TORONTO -- Harry and Meghan are rebranding again.

The Duke and Duchess of Sussex, who stepped back from royal duties last month, announced Friday that they will not use the word “Royal” for private initiatives going forward.

The couple is expected to announce a new name for their non-profit organization when they make their official “transition” from the Royal Family this spring.

“The Duke and Duchess of Sussex do not intend to use ‘Sussex Royal’ or any iteration of the word ‘Royal’ in any territory (either within the UK or otherwise) when the transition occurs,” reads an outline of the couple’s “Spring 2020 Transition” online. The statement reiterates that the pair will retain their His and Her Royal Highness prefixes but won’t actively invoke them.

Last year, the couple submitted trademark applications for the “Sussex Royal” brand and planned to launch the “Sussex Royal Foundation” this year. The trademark applications were filed “as protective measures,” the transition details stated, and have now been removed. The name “SussexRoyal” is currently both the address for Harry and Meghan’s recently launched website and their popular Instagram account.

But perhaps not for long: “In Spring 2020, their digital channels will be refreshed as they introduce the next exciting phase to you,” the outline continued.

CTV’s royal commentator Richard Berthelsen said the trademark withdrawal is not surprising and is “like resigning before being fired.”

The couple’s use of the word “royal” likely wouldn’t have been approved because of U.K. government rules surrounding the use of the word “royal.”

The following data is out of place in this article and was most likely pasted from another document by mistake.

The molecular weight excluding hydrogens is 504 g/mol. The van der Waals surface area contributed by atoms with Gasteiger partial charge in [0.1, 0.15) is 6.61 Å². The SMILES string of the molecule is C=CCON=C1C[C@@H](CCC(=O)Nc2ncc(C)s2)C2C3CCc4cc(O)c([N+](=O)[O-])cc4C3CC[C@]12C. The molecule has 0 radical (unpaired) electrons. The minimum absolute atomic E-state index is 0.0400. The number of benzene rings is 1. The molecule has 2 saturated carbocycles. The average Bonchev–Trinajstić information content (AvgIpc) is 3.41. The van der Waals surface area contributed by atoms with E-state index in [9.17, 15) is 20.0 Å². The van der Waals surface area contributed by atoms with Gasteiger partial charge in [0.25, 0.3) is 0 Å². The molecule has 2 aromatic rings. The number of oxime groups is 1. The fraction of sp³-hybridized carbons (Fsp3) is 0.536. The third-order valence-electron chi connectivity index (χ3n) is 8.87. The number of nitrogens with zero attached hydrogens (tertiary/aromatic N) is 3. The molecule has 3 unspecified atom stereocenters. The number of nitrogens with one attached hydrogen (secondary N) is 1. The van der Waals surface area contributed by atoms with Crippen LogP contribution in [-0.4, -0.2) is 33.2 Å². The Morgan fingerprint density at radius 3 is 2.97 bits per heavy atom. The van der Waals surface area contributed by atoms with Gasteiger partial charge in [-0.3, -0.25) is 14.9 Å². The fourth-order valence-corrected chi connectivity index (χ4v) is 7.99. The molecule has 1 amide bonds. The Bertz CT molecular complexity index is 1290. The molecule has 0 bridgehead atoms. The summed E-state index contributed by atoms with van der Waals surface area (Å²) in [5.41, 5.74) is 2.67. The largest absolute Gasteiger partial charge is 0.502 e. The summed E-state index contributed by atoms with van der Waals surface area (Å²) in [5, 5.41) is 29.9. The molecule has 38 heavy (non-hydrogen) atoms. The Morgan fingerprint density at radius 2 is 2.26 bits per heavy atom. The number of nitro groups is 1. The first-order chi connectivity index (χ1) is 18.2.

“(The Palace) could have relaxed the policies, as they do for royal weddings,” he added. “That’s how people are able to print up t-shirts and things like that with royal symbols on them.”

Harry and Meghan’s trademark efforts weren’t for souvenirs but a new private, financially independent life separate from the Royal Family. It’s unclear how the Duke and Duchess will move forward with those entities and what their new foundation will be called. Berthelsen said it’s possible they could maintain “SussexRoyal” for work exclusively within the Royal Family, but the Palace statement suggests they won’t. They can, however, continue to use their Duke and Duchess of Sussex titles, Berthelsen added, since those are essentially a given name that belongs to them.

They could adopt a more American-friendly brand like “Harry and Meghan” since their interests going forward appear to be about attracting American money, said Berthelsen, adding that Royal Family titles might not resonate as well in the U.S.

“Titles like Duke and Duchess and Sussex -- in American terms -- aren’t particularly meaningful,” he said.